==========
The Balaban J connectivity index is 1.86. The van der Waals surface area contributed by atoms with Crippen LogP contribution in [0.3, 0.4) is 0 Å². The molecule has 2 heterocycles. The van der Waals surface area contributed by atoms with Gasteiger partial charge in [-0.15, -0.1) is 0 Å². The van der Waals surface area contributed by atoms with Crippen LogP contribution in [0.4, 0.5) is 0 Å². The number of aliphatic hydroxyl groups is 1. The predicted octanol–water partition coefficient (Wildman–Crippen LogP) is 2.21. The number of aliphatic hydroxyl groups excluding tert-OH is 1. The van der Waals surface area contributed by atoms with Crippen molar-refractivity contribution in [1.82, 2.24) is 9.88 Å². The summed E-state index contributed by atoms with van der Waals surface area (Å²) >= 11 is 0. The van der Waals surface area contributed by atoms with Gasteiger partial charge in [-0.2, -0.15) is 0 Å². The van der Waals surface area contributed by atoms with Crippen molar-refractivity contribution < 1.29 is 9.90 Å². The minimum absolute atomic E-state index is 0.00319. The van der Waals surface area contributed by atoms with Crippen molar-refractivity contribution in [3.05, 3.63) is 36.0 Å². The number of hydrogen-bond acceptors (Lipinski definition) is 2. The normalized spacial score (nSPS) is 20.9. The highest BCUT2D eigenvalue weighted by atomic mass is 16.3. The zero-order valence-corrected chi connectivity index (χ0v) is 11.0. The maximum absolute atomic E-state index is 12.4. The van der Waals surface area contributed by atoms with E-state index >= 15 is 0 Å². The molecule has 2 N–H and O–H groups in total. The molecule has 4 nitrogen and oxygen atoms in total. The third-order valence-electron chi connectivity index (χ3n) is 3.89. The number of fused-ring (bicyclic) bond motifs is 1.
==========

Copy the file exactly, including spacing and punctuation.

The Balaban J connectivity index is 1.86. The van der Waals surface area contributed by atoms with Crippen LogP contribution in [0.3, 0.4) is 0 Å². The molecule has 2 heterocycles. The van der Waals surface area contributed by atoms with Gasteiger partial charge in [-0.15, -0.1) is 0 Å². The van der Waals surface area contributed by atoms with Crippen LogP contribution in [0.4, 0.5) is 0 Å². The number of aliphatic hydroxyl groups is 1. The predicted octanol–water partition coefficient (Wildman–Crippen LogP) is 2.21. The number of aliphatic hydroxyl groups excluding tert-OH is 1. The van der Waals surface area contributed by atoms with Crippen molar-refractivity contribution in [1.82, 2.24) is 9.88 Å². The summed E-state index contributed by atoms with van der Waals surface area (Å²) >= 11 is 0. The van der Waals surface area contributed by atoms with Gasteiger partial charge in [-0.2, -0.15) is 0 Å². The van der Waals surface area contributed by atoms with Crippen molar-refractivity contribution < 1.29 is 9.90 Å². The minimum absolute atomic E-state index is 0.00319. The van der Waals surface area contributed by atoms with Crippen molar-refractivity contribution in [3.05, 3.63) is 36.0 Å². The number of hydrogen-bond acceptors (Lipinski definition) is 2. The normalized spacial score (nSPS) is 20.9. The highest BCUT2D eigenvalue weighted by atomic mass is 16.3. The zero-order valence-corrected chi connectivity index (χ0v) is 11.0. The maximum absolute atomic E-state index is 12.4. The van der Waals surface area contributed by atoms with E-state index >= 15 is 0 Å². The molecule has 2 N–H and O–H groups in total. The molecule has 4 nitrogen and oxygen atoms in total. The third-order valence-electron chi connectivity index (χ3n) is 3.89. The number of fused-ring (bicyclic) bond motifs is 1.